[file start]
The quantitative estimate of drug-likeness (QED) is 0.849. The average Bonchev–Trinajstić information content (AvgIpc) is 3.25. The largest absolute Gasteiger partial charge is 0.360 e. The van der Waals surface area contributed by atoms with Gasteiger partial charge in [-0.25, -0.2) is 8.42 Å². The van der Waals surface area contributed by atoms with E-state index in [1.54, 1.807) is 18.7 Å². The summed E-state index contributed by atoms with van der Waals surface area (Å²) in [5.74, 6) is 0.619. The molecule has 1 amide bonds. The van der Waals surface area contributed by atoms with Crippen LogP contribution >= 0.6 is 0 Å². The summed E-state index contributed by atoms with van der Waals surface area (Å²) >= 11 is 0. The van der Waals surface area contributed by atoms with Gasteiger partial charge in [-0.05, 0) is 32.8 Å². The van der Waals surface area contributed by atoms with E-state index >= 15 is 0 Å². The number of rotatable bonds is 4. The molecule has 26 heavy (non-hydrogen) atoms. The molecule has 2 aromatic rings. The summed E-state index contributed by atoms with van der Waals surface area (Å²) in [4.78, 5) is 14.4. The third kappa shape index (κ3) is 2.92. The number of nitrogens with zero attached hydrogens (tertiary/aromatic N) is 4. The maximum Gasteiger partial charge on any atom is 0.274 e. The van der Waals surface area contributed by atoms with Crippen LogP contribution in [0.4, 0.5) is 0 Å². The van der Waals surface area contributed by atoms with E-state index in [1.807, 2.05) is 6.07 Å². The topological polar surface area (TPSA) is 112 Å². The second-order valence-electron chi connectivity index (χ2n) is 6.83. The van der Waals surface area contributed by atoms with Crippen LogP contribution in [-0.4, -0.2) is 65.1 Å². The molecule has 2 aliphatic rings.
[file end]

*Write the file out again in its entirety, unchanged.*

The quantitative estimate of drug-likeness (QED) is 0.849. The average Bonchev–Trinajstić information content (AvgIpc) is 3.25. The largest absolute Gasteiger partial charge is 0.360 e. The van der Waals surface area contributed by atoms with Gasteiger partial charge in [-0.25, -0.2) is 8.42 Å². The van der Waals surface area contributed by atoms with E-state index in [1.54, 1.807) is 18.7 Å². The summed E-state index contributed by atoms with van der Waals surface area (Å²) in [5.74, 6) is 0.619. The molecule has 1 amide bonds. The van der Waals surface area contributed by atoms with Crippen LogP contribution >= 0.6 is 0 Å². The summed E-state index contributed by atoms with van der Waals surface area (Å²) >= 11 is 0. The van der Waals surface area contributed by atoms with Gasteiger partial charge in [-0.05, 0) is 32.8 Å². The van der Waals surface area contributed by atoms with E-state index >= 15 is 0 Å². The number of rotatable bonds is 4. The molecule has 26 heavy (non-hydrogen) atoms. The molecule has 2 aromatic rings. The summed E-state index contributed by atoms with van der Waals surface area (Å²) in [4.78, 5) is 14.4. The third kappa shape index (κ3) is 2.92. The number of nitrogens with zero attached hydrogens (tertiary/aromatic N) is 4. The maximum Gasteiger partial charge on any atom is 0.274 e. The van der Waals surface area contributed by atoms with Crippen LogP contribution in [0.4, 0.5) is 0 Å². The van der Waals surface area contributed by atoms with E-state index in [1.807, 2.05) is 6.07 Å². The topological polar surface area (TPSA) is 112 Å². The second-order valence-electron chi connectivity index (χ2n) is 6.83. The van der Waals surface area contributed by atoms with Crippen LogP contribution in [-0.4, -0.2) is 65.1 Å². The molecule has 2 aliphatic rings.